So go sample. Just don't try the sound extension in class (do this at home if interested).
Find a favorite one, and write a short paragraph into the Comments-to-Teacher on why this example intrigued you and whether you learned how to do what it was teaching (best bet: open another Netlogo model and try the technique!). You can finish this in class or continue at home.
Here are some very simple
Here's Golly, available for downloading.
|More painting and image processing||Download this model. Duplicate this model by tonight (or 8:00am Wed. 11/28)|
|Animation contest! Entries due Sun, 11/25, midnight||
1. Create an animation that will hold the viewer's interest
(pleasantly) for its duration.
2. There should be, at most, two buttons (Setup & Go) or just Go; no other viewer interactions.
3. If for some reason your entry consists of more than one file (the .nlogo file), create a .ZIP file from all your entry files, and submit that.
4. Preferably less than 3 minutes long.
5. This is a mandatory homework assignment. It will be graded and worth the equivalent of a quiz.
6. However, you can choose whether or not to allow your entry to be shown to the class (most good entries will be shown). If you do not want it shown, then write "Don't show" in the Comments-to-Teacher when submitting your entry. If you don't write anything, then by default, I might show it.
7. First place winner will get an additional 2 grade points on the final course grade. Second place: 1 additional grade point.
8. Judgements by the class autocrat are final.
9. Your entry should be shown to your parents.
Here are a couple of pictures that you can right-click on and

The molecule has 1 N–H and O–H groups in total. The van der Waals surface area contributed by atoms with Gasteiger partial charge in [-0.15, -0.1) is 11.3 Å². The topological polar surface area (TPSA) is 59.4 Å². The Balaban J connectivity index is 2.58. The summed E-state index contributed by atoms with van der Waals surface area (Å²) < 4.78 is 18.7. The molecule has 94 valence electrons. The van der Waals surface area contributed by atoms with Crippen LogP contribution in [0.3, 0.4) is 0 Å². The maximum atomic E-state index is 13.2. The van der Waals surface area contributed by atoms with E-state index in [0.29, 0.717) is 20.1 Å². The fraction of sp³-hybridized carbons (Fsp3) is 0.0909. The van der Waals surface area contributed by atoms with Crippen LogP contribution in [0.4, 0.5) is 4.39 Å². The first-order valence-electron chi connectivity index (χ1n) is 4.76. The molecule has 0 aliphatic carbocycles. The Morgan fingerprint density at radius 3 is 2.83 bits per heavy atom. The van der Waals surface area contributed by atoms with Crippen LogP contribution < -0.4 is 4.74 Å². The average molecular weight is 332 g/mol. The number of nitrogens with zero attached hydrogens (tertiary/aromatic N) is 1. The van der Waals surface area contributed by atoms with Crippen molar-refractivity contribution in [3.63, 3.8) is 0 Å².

download: car.jpg and
apartment2.jpg , as a small image-processing program:
Also, here is my PatchPainter.nlogo program.
|NetLogo homework #5,due Thurs, 11/15, midnight||You'll be develloping an interactions model similar to the one we worked on in class. Duplicate this model.|
|Netlogo homework #4, due Tues, 11/6 midnight||
You should duplicate this model.
And here are some ideas that will be
useful in constructing this model. Here's some information about
In the 1st exercise, with Setup1 and Go1, create 50 turtles, and move them around drunkenly, with a step size of 0.1, and an "every" timer interval of 0.05. The Birth and Death sliders provide the percentage chance that a turtle will either "hatch 1 [fd 1]" or "die". So, if the death percentage is set to 6, for instance, then there should be a 6% chance, on each step, that that turtle will die. Notice what happens to the different colored groups of turtles -- they start out with 50 different colors, but over time... This might explain the possibility (actually, high probability) that we are all descendents of a single female -- her progenie would have, by chance over a long time, be the only ones who survived.